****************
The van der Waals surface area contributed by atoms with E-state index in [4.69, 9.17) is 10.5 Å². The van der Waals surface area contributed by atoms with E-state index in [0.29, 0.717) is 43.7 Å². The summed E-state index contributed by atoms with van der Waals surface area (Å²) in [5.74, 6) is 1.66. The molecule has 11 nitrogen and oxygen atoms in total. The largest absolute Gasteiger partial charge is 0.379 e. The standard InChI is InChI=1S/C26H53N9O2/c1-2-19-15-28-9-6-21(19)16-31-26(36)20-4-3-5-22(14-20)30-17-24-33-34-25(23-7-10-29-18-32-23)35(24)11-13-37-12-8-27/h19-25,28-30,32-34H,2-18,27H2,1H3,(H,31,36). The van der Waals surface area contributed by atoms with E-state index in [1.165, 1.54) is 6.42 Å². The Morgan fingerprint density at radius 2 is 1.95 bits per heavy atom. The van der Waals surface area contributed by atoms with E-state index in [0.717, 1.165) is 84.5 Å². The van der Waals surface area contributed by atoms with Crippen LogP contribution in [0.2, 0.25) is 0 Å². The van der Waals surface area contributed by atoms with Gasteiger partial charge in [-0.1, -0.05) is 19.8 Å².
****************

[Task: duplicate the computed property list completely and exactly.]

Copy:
The van der Waals surface area contributed by atoms with E-state index in [4.69, 9.17) is 10.5 Å². The van der Waals surface area contributed by atoms with E-state index in [0.29, 0.717) is 43.7 Å². The summed E-state index contributed by atoms with van der Waals surface area (Å²) in [5.74, 6) is 1.66. The molecule has 11 nitrogen and oxygen atoms in total. The largest absolute Gasteiger partial charge is 0.379 e. The standard InChI is InChI=1S/C26H53N9O2/c1-2-19-15-28-9-6-21(19)16-31-26(36)20-4-3-5-22(14-20)30-17-24-33-34-25(23-7-10-29-18-32-23)35(24)11-13-37-12-8-27/h19-25,28-30,32-34H,2-18,27H2,1H3,(H,31,36). The van der Waals surface area contributed by atoms with E-state index in [1.165, 1.54) is 6.42 Å². The Morgan fingerprint density at radius 2 is 1.95 bits per heavy atom. The van der Waals surface area contributed by atoms with E-state index in [0.717, 1.165) is 84.5 Å². The van der Waals surface area contributed by atoms with Crippen LogP contribution in [0.2, 0.25) is 0 Å². The van der Waals surface area contributed by atoms with Gasteiger partial charge in [-0.1, -0.05) is 19.8 Å².